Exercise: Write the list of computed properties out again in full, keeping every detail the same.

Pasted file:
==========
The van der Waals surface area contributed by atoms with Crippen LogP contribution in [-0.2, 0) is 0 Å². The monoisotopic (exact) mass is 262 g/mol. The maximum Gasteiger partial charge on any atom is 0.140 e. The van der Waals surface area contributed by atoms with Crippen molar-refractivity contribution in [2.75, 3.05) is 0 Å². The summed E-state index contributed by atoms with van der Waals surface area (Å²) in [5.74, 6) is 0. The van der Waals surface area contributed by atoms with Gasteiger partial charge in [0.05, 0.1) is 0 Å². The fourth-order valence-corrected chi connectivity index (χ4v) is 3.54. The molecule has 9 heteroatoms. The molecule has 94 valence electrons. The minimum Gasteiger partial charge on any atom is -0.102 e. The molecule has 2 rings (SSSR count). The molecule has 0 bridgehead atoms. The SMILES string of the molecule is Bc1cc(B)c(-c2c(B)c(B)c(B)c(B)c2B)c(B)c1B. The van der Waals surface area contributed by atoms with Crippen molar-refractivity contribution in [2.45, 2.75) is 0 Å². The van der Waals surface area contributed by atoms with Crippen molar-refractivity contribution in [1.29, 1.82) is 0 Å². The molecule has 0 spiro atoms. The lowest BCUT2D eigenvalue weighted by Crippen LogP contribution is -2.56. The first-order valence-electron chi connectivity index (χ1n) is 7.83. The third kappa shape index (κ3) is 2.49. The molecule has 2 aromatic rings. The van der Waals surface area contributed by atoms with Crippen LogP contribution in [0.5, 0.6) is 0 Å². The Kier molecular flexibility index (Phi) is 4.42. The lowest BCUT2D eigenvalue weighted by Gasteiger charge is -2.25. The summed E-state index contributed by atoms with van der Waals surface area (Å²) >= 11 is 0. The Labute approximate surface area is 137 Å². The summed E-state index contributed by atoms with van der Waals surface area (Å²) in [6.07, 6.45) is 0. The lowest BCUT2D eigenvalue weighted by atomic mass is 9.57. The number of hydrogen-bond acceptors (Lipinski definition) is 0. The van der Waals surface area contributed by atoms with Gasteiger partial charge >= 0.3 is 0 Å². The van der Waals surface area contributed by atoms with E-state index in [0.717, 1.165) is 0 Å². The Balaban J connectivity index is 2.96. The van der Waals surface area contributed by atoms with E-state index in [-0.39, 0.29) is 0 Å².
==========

The van der Waals surface area contributed by atoms with Crippen LogP contribution in [-0.2, 0) is 0 Å². The monoisotopic (exact) mass is 262 g/mol. The maximum Gasteiger partial charge on any atom is 0.140 e. The van der Waals surface area contributed by atoms with Crippen molar-refractivity contribution in [2.75, 3.05) is 0 Å². The summed E-state index contributed by atoms with van der Waals surface area (Å²) in [5.74, 6) is 0. The van der Waals surface area contributed by atoms with Gasteiger partial charge in [0.05, 0.1) is 0 Å². The fourth-order valence-corrected chi connectivity index (χ4v) is 3.54. The molecule has 9 heteroatoms. The molecule has 94 valence electrons. The minimum Gasteiger partial charge on any atom is -0.102 e. The molecule has 2 rings (SSSR count). The molecule has 0 bridgehead atoms. The SMILES string of the molecule is Bc1cc(B)c(-c2c(B)c(B)c(B)c(B)c2B)c(B)c1B. The van der Waals surface area contributed by atoms with Crippen molar-refractivity contribution in [2.45, 2.75) is 0 Å². The van der Waals surface area contributed by atoms with Crippen molar-refractivity contribution in [1.29, 1.82) is 0 Å². The molecule has 0 spiro atoms. The lowest BCUT2D eigenvalue weighted by Crippen LogP contribution is -2.56. The first-order valence-electron chi connectivity index (χ1n) is 7.83. The third kappa shape index (κ3) is 2.49. The molecule has 2 aromatic rings. The van der Waals surface area contributed by atoms with Crippen LogP contribution in [0.5, 0.6) is 0 Å². The Kier molecular flexibility index (Phi) is 4.42. The lowest BCUT2D eigenvalue weighted by Gasteiger charge is -2.25. The summed E-state index contributed by atoms with van der Waals surface area (Å²) >= 11 is 0. The Labute approximate surface area is 137 Å². The summed E-state index contributed by atoms with van der Waals surface area (Å²) in [6.07, 6.45) is 0. The lowest BCUT2D eigenvalue weighted by atomic mass is 9.57. The number of hydrogen-bond acceptors (Lipinski definition) is 0. The van der Waals surface area contributed by atoms with Gasteiger partial charge >= 0.3 is 0 Å². The van der Waals surface area contributed by atoms with E-state index in [0.717, 1.165) is 0 Å². The Balaban J connectivity index is 2.96. The van der Waals surface area contributed by atoms with E-state index in [-0.39, 0.29) is 0 Å².